In Tjirebon, during the season of commemoration of the birth of the Prophet, the people come from near and far to visit the grave of Sunan Gunung Djati, one of the nine saints of Java. The grave, which is on top of the hill, is accessible only to the sultans of Tjirebon. Ordinary visitors can go only so far as the first terrace. At the time of these celebrations the dishes which, according to legend, were used by the nine saints when they held a meeting on Mount Tjereme are exhibited at the residence of the oldest branch of the descendants of Sunan Gunung Djati, and the public can deposit money near them, for a blessing.

In a mosque in the village of Kasunjatan, near ancient Banten, where the old mosque of the sultans of Banten still stands, some hair of the Prophet’s head is kept in a little box which is placed on a small bedstead which in turn rests on a larger bedstead. According to legend the Prophet left the hair in Banten during a visit, to mark it as a good Islamic country for the future.

The fifth fundamental belief in Islam is belief in the Day of Resurrection. Associated with this belief there is in Indonesia widespread belief that on the "plain of gathering" one is given as a mount the animal one has offered as sacrifice at the Great Festival, Id al-Qurban. The dead are commemorated on the third, seventh, fortieth, hundredth, and the thousandth day as well as annually on the day of death. The month Sha’ban is known as the month for commemoration of all souls, during which it is customary to have a meal for well-being in commemoration of the dead -- sometimes held in the graveyard -- and to visit the graveyard and clean the graves.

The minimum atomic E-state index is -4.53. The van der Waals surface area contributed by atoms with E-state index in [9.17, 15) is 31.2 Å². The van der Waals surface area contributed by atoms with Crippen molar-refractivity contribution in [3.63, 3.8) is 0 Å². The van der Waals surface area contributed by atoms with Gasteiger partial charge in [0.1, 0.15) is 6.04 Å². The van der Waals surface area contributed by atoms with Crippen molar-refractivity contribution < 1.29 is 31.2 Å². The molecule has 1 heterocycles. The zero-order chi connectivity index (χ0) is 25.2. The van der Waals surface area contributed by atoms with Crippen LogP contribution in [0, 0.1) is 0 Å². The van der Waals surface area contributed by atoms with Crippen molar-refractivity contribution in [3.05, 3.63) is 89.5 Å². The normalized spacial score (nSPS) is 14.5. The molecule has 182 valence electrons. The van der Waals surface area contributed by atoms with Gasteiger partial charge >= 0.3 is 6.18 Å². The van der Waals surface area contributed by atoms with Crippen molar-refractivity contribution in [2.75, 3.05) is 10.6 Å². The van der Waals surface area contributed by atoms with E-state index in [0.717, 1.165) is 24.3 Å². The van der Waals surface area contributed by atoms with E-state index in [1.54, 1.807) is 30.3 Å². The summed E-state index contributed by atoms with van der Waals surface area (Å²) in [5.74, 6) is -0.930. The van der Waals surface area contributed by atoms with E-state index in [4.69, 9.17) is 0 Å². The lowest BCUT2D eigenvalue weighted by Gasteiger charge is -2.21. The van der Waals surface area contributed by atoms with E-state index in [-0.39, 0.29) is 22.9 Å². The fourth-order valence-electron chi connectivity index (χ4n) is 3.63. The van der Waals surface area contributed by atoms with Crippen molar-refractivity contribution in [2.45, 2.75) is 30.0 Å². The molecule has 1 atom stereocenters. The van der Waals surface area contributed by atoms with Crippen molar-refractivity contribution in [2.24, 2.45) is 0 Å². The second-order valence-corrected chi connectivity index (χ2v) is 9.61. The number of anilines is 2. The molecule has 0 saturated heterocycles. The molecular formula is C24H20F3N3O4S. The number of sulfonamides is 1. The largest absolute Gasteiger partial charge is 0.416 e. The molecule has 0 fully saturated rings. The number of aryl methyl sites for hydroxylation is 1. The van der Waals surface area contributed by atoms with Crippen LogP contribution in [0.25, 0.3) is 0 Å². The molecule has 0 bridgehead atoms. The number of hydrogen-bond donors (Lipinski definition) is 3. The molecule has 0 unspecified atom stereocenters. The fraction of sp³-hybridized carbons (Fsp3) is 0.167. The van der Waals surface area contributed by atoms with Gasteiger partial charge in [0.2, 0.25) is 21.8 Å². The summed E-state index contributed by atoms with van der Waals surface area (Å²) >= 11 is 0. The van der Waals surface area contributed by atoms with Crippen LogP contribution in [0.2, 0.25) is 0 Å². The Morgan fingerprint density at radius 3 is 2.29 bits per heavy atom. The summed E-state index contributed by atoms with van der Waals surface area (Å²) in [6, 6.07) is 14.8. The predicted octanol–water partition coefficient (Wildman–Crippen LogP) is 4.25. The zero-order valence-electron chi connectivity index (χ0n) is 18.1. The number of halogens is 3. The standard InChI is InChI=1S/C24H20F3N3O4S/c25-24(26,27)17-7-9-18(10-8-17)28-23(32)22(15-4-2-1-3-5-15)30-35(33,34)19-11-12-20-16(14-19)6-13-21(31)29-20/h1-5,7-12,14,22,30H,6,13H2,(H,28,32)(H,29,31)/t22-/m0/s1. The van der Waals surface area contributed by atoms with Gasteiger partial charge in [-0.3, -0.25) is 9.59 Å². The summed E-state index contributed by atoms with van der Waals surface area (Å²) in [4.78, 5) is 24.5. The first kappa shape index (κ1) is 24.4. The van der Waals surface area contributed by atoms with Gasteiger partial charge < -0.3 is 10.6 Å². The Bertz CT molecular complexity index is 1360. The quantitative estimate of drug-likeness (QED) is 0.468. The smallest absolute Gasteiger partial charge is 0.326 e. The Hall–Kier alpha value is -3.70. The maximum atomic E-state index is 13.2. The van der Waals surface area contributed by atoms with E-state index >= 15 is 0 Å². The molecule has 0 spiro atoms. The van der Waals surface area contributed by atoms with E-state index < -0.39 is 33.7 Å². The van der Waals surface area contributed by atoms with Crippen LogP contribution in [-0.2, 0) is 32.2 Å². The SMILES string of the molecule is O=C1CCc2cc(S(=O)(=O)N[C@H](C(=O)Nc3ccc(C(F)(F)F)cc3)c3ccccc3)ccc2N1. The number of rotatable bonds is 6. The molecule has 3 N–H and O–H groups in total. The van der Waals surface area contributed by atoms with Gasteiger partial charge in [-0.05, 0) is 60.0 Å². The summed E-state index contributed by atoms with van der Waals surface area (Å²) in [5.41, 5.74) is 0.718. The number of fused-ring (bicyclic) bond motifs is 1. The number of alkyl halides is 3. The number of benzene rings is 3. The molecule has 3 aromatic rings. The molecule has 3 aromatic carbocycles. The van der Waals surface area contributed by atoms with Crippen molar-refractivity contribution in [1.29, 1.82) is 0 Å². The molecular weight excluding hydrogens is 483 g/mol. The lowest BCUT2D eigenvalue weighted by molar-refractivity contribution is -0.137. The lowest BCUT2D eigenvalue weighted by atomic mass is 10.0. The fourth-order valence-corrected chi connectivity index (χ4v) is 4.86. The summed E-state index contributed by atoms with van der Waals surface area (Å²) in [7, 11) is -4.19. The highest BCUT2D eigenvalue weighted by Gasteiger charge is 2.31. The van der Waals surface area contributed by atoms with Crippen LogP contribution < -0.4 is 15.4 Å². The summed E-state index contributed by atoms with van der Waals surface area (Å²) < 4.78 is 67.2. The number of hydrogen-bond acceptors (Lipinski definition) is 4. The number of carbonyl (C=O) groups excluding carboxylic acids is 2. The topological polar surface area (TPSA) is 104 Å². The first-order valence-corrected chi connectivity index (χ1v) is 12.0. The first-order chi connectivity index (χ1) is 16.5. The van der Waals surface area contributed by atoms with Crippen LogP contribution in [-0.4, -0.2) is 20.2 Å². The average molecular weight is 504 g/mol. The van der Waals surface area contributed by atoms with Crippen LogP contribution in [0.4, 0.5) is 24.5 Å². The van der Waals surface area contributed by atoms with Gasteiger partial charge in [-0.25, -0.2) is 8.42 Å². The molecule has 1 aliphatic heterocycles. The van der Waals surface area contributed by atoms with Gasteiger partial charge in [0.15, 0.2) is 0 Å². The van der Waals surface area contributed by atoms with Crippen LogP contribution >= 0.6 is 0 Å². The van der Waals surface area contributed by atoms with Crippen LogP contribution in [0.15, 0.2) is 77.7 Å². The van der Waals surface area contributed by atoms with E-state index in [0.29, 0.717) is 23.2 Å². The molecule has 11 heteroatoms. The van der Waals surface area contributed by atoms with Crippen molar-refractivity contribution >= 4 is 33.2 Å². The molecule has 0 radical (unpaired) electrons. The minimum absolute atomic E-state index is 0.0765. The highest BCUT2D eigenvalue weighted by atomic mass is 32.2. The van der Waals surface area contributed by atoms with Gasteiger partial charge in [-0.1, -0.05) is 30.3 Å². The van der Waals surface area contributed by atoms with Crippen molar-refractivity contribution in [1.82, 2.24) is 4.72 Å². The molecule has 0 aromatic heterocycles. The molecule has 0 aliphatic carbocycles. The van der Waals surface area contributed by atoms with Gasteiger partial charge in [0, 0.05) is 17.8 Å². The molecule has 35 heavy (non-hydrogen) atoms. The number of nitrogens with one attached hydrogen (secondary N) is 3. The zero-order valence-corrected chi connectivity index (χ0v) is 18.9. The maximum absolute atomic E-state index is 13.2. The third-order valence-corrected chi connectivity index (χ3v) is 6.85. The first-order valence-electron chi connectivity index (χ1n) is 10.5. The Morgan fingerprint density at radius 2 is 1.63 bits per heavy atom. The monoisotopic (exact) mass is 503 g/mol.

The belief in the disposition of God for good and for bad -- the sixth fundamental belief of Islam -- finds expression especially in the night in the middle of the month Sha‘ban which in the law books is counted among the six most important nights of the year. As elsewhere in the Islamic world, people in Indonesia believe that during that night God determines human fate for the year to come, or -- according to popular conceptions, at least among the Sundanese -- that God looks into the good and bad deeds of the people, which have been recorded in their books. Devout people perform a special kind of salat that night, the salat of praise, and say prayers in which they beg God for forgiveness and protection from disaster. The ordinary believer also speaks of fate, using it in the sense of recorded predestination, when he has in mind an unfavorable lot accorded to a person.

Deviations from the fundamentals of Islam and from the required consequences, which are ordinarily the basis for the formation of sects, practically do not exist in Indonesia. Sectarian differences have not arisen. The only Indonesian sect of Islam is the minor group on Lombok who believe in prayer three times a day instead of five. Not native, but originating in India, is the Ahmadiyyah sect which had a representative in Indonesia before the second World War and acquired some followers among the intellectuals. In general it was met with reserve because a doctrine which recognizes Mirza Ghulam Ahmad as a prophet after Muhammad, the Messenger of God, was regarded as being contrary to Islam.

Sufism

Sufism, or mysticism, and particularly pantheistic mysticism, found fertile soil in Indonesian spiritual and emotional life from the very beginning because of the nature of the Indonesian mind and because of the age-old influence of Hinduism and Buddhism. Moreover, Islam was introduced in Indonesia by Indians. Mention has already been made of the influence of Sufism at the time of the introduction of Islam when Sunan Bonang opposed heterodox Sufism, and the nine saints of Java were involved in a controversy concerning the identity of God and man.